A few months back, we shared our favorite tips for photographing wildlife including catching the action with practice (it makes perfect, after all), connecting with the animals, and paying special attention to the babies (everyone loves a clumsy foal or a cute cub!). Now, we’re back with a few inspired ways to achieve those epic wildlife photos of your dreams. Get creative: the key is to try new techniques and have fun while you’re at it, but always respect the environment. Know the rules and—when safe/appropriate—don’t be afraid to break them.
Shoot for Silhouettes
By Sumeet Moghe
Shooting still subjects—great for a dramatic finished product—is preferable at magic hour. Think rock formations, boats, trees, and sleeping/sunbathing animals. Everything looks better when bathed in that golden late afternoon light. Take advantage and arrive early. Arriving an hour or so before sundown is wise if you can swing it; lighting immediately after the sun sets is often surprisingly special, too. Also try this trick during glowing full moons.
By Angad Achappa
Use a longer exposure to capture motion. Whether it’s birds, deer or wild cats you’re photographing, there’s bound to be a good amount of movement on the ground and/or in the air. Experiment with shutter speeds. To freeze movement, use a faster speed. For some blurring to really convey movement, use slower shutter speeds or panning. Also, try shooting in burst mode (continuous shooting) in order to capture just the right photograph. There will be some throwaways, but it’s more likely you’ll also get that winning shot.
Go on a Safari
A once-in-a-lifetime adventure, an African safari is the ultimate travel experience. Do your research before deciding between a guided tour and a self-guided safari. African Safari guide Vernon Swanepoel recommends private tours for photographers; though a bit pricier, you can save by securing a comfortable, basic lodging instead of a more luxe hotel (you’ll be outside of the room most of your trip, anyway). Pack a long lens and a tripod, and most importantly, get out from behind the lens every now and then and enjoy the scene unfolding in front of your eyes.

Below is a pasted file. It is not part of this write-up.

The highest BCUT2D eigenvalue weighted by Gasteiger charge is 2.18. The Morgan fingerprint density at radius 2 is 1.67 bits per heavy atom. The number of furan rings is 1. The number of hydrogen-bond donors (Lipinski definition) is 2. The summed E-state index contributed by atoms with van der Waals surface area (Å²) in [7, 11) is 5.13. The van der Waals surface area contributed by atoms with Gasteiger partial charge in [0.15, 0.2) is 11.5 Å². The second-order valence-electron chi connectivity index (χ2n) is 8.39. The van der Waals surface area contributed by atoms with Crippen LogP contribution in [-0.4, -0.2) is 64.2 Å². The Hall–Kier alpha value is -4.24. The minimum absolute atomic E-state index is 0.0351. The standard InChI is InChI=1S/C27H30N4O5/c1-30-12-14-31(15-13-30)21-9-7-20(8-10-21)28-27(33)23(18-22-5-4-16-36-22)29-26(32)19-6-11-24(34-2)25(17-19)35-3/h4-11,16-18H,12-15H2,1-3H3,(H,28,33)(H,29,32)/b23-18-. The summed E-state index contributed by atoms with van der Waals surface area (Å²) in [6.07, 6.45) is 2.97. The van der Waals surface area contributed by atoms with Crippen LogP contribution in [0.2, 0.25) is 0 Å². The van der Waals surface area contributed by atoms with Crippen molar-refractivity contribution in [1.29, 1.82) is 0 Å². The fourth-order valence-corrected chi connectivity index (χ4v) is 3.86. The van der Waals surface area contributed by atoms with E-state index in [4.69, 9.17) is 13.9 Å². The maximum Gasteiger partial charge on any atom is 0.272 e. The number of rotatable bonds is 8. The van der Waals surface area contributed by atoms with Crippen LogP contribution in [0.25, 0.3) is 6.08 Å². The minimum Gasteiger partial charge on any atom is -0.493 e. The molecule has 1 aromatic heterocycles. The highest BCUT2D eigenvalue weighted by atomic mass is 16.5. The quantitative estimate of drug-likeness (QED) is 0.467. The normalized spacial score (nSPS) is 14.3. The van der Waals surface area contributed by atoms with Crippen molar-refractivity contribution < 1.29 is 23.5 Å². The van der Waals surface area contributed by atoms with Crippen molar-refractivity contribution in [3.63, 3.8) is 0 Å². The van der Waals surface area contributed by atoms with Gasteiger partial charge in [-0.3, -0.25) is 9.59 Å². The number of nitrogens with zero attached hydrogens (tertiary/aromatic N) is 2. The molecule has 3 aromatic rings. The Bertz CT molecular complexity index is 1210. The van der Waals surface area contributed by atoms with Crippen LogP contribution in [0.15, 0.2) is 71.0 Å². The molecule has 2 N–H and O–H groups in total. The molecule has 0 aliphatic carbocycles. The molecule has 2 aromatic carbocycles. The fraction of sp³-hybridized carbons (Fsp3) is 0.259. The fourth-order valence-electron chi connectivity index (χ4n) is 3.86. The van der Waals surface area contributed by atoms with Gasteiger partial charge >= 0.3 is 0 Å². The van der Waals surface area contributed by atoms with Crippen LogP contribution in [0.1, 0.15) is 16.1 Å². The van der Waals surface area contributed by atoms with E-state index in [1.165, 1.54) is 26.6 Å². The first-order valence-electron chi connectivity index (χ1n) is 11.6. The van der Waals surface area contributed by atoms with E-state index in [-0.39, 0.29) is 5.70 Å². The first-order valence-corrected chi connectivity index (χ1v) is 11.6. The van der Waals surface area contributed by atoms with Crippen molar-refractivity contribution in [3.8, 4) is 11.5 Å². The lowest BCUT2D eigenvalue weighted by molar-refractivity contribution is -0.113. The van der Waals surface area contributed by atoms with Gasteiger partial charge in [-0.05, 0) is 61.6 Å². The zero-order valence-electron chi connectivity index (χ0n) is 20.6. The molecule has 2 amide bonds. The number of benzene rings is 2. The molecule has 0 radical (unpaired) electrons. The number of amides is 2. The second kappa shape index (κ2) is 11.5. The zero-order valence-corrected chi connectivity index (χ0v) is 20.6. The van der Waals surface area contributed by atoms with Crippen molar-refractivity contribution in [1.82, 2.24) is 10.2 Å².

Shoot in Snow
By Karen Pritchard
One of the most important things for shooting in snow: dress appropriately. Waterproof boots, disposable hand warmers and fingerless mittens are a must. Pack a zoom lens and make sure you have a UV or clear filter in place to protect your lens from condensation. A polarizer is good, too. Use it to add saturation to your images, to darken a bright, cloudless sky and to help minimize or remove glare on snow and other ice-covered surfaces. Play with shades and color. Adding a brightly-colored subject to your image (a person in the foreground with a neon hat, jacket or scarf should work) always makes for a more riveting image.
By Sumeet Moghe
The more time you spend in nature, the better you will understand the animals and your surroundings when photographing. Great wildlife photos aren’t instant; get to know the habits of the animals you're—at a respectful distance, of course. Also never touch or feed them. National Geographic photographers Cary Wolinsky and Bob Caputo suggest sitting, waiting, and learning. “Knowing which cubs are more playful or in which spot a male likes to lie up will help you get your images.”
By Chai Seamaker
Practice diving in a pool first if you’re not super comfortable in the ocean right away. And when you’re ready, grab your underwater housing, a dome (for over/under shots) and an external strobe to illuminate subjects that are a little far away. Underwater photography is fun, but some of the same rules apply when it comes to the habitat and animals. Get as close as you safely can when photographing, but no touching the marine wildlife or disturbing the environment.
Bend the Rules
Sure, rules are important most of the time, but sometimes they’re meant to be broken. Get creative by working outside of your comfort zone. Don’t have time to set up your camera? Snag a quickie photo with your iPhone. Go photograph in a place you don’t know much about. Throw away the rule of thirds. If a different, non-traditional kind of image feels right to you, go for that.